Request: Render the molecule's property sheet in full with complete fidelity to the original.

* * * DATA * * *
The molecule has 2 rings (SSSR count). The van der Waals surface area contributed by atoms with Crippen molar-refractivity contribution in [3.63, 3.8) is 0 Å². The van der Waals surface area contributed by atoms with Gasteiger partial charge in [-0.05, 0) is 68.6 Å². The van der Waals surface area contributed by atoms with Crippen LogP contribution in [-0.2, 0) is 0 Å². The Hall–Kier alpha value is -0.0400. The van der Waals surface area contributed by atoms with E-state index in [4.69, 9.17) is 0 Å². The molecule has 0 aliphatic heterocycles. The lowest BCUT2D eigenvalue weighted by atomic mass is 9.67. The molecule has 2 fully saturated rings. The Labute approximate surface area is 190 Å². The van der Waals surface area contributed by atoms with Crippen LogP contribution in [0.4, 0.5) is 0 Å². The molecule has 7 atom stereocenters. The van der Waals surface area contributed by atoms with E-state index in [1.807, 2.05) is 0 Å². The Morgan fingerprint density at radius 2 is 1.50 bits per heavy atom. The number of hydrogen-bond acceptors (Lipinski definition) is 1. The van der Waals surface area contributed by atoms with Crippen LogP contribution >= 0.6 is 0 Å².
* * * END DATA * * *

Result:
The molecule has 2 rings (SSSR count). The van der Waals surface area contributed by atoms with Crippen molar-refractivity contribution in [3.63, 3.8) is 0 Å². The van der Waals surface area contributed by atoms with Gasteiger partial charge in [-0.05, 0) is 68.6 Å². The van der Waals surface area contributed by atoms with Crippen LogP contribution in [-0.2, 0) is 0 Å². The Hall–Kier alpha value is -0.0400. The van der Waals surface area contributed by atoms with E-state index in [4.69, 9.17) is 0 Å². The molecule has 0 aliphatic heterocycles. The lowest BCUT2D eigenvalue weighted by atomic mass is 9.67. The molecule has 2 fully saturated rings. The Labute approximate surface area is 190 Å². The van der Waals surface area contributed by atoms with Crippen LogP contribution in [0.4, 0.5) is 0 Å². The molecule has 7 atom stereocenters. The van der Waals surface area contributed by atoms with E-state index in [1.807, 2.05) is 0 Å². The Morgan fingerprint density at radius 2 is 1.50 bits per heavy atom. The number of hydrogen-bond acceptors (Lipinski definition) is 1. The van der Waals surface area contributed by atoms with Crippen LogP contribution >= 0.6 is 0 Å².